It has been a while since we started to implement cxxproject (early 2010) but finally we managed to adopt is as the underlying buildsystem throughout the largest projects the company I work for.
I know, I know: It is foolish to build your own build system! But it’s quite a learning experience and can have it’s own merits. And as we now see can pay off!
eclipse and CDTThe CDT (C/C++ Development Tooling) is easily the best available open source C++ IDE available. It is well suited for companies that need a feature rich environment while at the same time want to shape and customize it for individual use cases. Thus we were able to add support for our compiler or, as just recently, completely replace the make based CDT build environment with our custom build system.
Just to reiterate briefly: we were frustrated by a lot of aspects of the build-system that is normally used by the CDT:
- the configuration files are an unreadable xml mess
- they are changed automatically on various dubious occasions so that you always get outgoing changes even if nothing should have been changed
- they are impossible to be merged!
- makefiles are generated on the fly, even if nothing needs to be built, which does take a long time!
- integrating pre- and post-steps is possible but tedious and does not consider build-dependencies correctly
- incompatibilities between different CDT versions
Cxxproject was the foundation that solved all of the above issues. The only problem: it’s a build tool that targets programmers. You need to hack your configuration files as an embedded ruby DSL. This approach is extremely powerful but it’s a long way from the cozy comfort of an IDE that seemingly takes care of all such aspects in the background.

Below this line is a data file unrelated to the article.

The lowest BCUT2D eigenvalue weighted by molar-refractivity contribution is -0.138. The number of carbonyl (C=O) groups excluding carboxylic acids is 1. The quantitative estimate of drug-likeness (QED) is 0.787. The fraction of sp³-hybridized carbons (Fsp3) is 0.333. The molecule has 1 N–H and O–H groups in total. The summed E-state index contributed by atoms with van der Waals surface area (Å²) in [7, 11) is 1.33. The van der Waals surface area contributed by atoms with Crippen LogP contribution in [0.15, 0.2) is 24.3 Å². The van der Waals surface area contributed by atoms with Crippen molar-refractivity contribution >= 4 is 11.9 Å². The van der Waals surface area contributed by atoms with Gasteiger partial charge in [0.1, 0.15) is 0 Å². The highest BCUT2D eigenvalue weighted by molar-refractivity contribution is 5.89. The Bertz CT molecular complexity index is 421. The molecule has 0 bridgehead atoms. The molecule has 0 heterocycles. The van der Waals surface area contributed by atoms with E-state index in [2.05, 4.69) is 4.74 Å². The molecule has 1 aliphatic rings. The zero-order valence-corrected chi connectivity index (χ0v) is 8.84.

We now have a full integration into eclipse which provides all the IDE goodies while directly using cxxproject under the hood. Unfortunately this integration is currently not open sourced but we are working on it.
Anyway…with the full IDE integration and an automatic way to convert CDT-style projects we had everything that was necessary to make the switch. Rather unexpectedly this switch was pretty smooth. And now after the first few weeks with the new build system we also gathered some interesting performance results.
In the following charts we compared some daily build scenarios we have in one of our current projects. The project is a rather large software development where we build and link 207 different static libraries.
The tests where conducted on a typical developer machine:
- Intel Xenon (4x 2.67GHz, 4GB RAM, Windows XP, HDD Raid)
- eclipse 3.6 with CDT 7.0.1
- Ruby 1.9.2
Build whole workspace
Starting out with a fresh source code checkout and building all libraries and linking the final executable file turns out to be 39% faster.
Also interesting to compare is the speed for a rebuild. This is actually the most frequent use-case: change only a couple of files and want to rebuild and link the final executable. Building the same workspace again without a clean in between was 73% faster!
Cleaning everything should be very fast. Performing a clean for all 207 projects we previously built is now 78% faster.
Memory consumption was also interesting to see: While the build in eclipse swelled the amount of used memory by roughly 300 MB (and stayed there!!), the cxxproject build peaked at 35 MB and released all of it after the build. That means we use 88% less memory then a regular CDT build. Awesome!
We will for sure continue to tweak our build system. But the first real numbers we collected are really promising! Always nice to see an idea pays of even when it might have looked foolish at the beginning.